Military action is premature since Iran's nuclear weapons capabilities are not an "imminent" threat. As long as the experts determine that a number of years remain before Iran is capable of producing nuclear weapons, the threat cannot be considered "imminent". There is no clear-and-present danger that Iran will attack the United States with nuclear weapons. Since military action, in international law, depends on the pretext of an "imminent threat", such action cannot be legitimately taken at the present time. Alternative, diplomatic means of ending any effort by Iran to acquire nuclear weapons must be exhausted first.
There is no clear evidence that Iran is weaponizing its nuclear program:
Dr Mohamed ElBaradei, the IAEA Director General, at an interview at the Monterey Institute for International Studies in California 5/30/06 - "We know that Iran has developed a knowledge of the so-called fuel cycle, how to enrich uranium, but that is not synonymous with saying that this is a weapon program. A lot of countries are enriching uranium for peaceful programs without necessarily using it for weaponry. Iran has developed that program and started to develop that program in the mid '80s, you know, during the war with Iraq. Whether they developed that program with the intention of converting it later on into a weapon program or not, that's a question of intention, which is very difficult to assess. We have not seen a linkage, necessarily, between their program or activities and a parallel weapons program."
Iran faces lots of technical problems and mistakes which will slow down any nuclear weapons program.
Gordon Carera of the BBC reports on 2/10/2007 that, "Over the years, some of the problems with the programme seem to be due to Iran's own mistakes. For instance, one of the top figures in the programme has talked of how in the early days, those assembling the centrifuges did not wear cloth gloves. As a result, tiny beads of sweat would be transferred to the rotor which spins inside the centrifuge. This almost imperceptibly increased the weight of the rotor which then unbalanced the centrifuge when it started to spin, causing it to "explode". Iran also was thought to have had problems with the purity of the uranium hexafluoride which is fed into the centrifuges, although its scientists now say this has been solved."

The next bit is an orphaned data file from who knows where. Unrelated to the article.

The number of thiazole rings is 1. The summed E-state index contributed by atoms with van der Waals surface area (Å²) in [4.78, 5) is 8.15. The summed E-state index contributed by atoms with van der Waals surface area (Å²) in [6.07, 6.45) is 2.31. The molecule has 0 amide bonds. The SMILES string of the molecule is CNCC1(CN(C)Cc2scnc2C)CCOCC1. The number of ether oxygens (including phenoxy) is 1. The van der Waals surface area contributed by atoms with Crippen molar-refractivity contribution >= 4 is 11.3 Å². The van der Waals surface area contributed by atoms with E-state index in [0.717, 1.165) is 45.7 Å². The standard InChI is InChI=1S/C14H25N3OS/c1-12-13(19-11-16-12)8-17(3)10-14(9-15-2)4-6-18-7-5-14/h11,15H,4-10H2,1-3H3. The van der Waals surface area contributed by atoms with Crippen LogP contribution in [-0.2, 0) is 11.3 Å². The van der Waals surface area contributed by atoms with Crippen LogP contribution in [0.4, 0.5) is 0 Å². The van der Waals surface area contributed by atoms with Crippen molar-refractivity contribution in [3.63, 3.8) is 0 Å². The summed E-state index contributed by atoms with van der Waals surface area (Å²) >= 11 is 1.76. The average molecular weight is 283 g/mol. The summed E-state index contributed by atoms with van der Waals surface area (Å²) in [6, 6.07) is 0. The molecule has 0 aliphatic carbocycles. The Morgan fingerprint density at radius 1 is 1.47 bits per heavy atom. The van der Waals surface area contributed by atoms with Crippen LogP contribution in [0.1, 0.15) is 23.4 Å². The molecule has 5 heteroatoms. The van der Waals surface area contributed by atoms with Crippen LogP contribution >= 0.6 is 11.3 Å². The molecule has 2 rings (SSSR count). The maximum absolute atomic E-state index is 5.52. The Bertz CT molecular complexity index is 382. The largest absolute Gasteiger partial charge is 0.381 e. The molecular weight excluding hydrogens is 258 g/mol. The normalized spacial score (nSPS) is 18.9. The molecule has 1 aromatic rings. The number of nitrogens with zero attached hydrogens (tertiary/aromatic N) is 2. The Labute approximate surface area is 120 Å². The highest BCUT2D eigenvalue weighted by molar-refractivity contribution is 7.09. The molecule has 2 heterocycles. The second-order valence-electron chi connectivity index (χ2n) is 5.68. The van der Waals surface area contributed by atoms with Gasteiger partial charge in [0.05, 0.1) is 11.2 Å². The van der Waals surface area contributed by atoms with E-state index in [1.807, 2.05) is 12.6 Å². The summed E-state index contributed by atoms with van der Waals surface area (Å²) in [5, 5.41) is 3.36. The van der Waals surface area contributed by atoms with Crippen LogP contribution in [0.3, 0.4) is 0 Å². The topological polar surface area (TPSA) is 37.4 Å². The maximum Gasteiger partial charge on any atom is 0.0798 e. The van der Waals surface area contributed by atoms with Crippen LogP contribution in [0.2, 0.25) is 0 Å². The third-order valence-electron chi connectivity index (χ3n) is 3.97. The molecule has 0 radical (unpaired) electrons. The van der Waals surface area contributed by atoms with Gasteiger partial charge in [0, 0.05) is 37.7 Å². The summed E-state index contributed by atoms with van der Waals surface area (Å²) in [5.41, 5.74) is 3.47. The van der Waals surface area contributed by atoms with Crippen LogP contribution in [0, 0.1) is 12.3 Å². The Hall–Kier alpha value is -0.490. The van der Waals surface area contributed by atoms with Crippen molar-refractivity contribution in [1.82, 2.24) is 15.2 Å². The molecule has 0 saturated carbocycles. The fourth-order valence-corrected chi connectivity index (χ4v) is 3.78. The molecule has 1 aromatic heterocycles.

Gordon Carera of the BBC reports on 2/10/2007 that,"But the problems may also be due to more shady activity by others. Over a number of years, both US and Israeli intelligence are believed to have covertly passed flawed parts and equipment to Iran to cause technical difficulties and slow the Iranian programme down. In one event last April, according to Iranian press reports, the explosion of another set of centrifuges was attributed to problems with the power supply."
Iran has, under the NPT, the "inalienable right" to pursue a peaceful nuclear energy program:
David Morrison, Director of Communications for United Nations Development Programme, "Iran 'no imminent threat', says ElBaradei", Spin Watch, 10/22/06 - "In its preamble, resolution 1696 recognises that signatories to the NPT have a right 'to develop research, production and use of nuclear energy for peaceful purposes without discrimination'. This is written into Article IV(1) of the NPT, which says : 'Nothing in this Treaty shall be interpreted as affecting the inalienable right of all the Parties to the Treaty to develop research, production and use of nuclear energy for peaceful purposes without discrimination and in conformity with Articles I and II of this Treaty.' So, under the NPT, Iran has an 'inalienable right' to enrich uranium for peaceful purposes. For the Security Council to demand in a mandatory Chapter VII resolution that Iran cease enrichment is tantamount to amending the NPT in respect."
Iran's radical-Islamic regime may be willing to risk using a nuclear weapon against its enemies. Iran's leadership holds radical, Islamic views that make it more likely than other countries to take-up the risk of using a nuclear weapon. This radical ideology discounts the faculty of reason, making it difficult to count on Iran making a sound cost-benefit analysis that using a nuclear weapon is not in their interests, and would, likely, lead to their annihilation. In this way, the risks that the Iranian regime will use its nuclear weapons against another country are intolerably high.
A nuclear-armed Iran will be more aggressive. Even if Iran opts not to use a nuclear weapon, there are major additional risks. It's possession of a nuclear weapon would make it much more likely to act aggressively in the international system through conventional means or through its sponsorship of terrorism. Nuclear weapons will support such aggression because it will make other states think twice about responding aggressively, out of fear that Iran will then respond with nuclear strikes.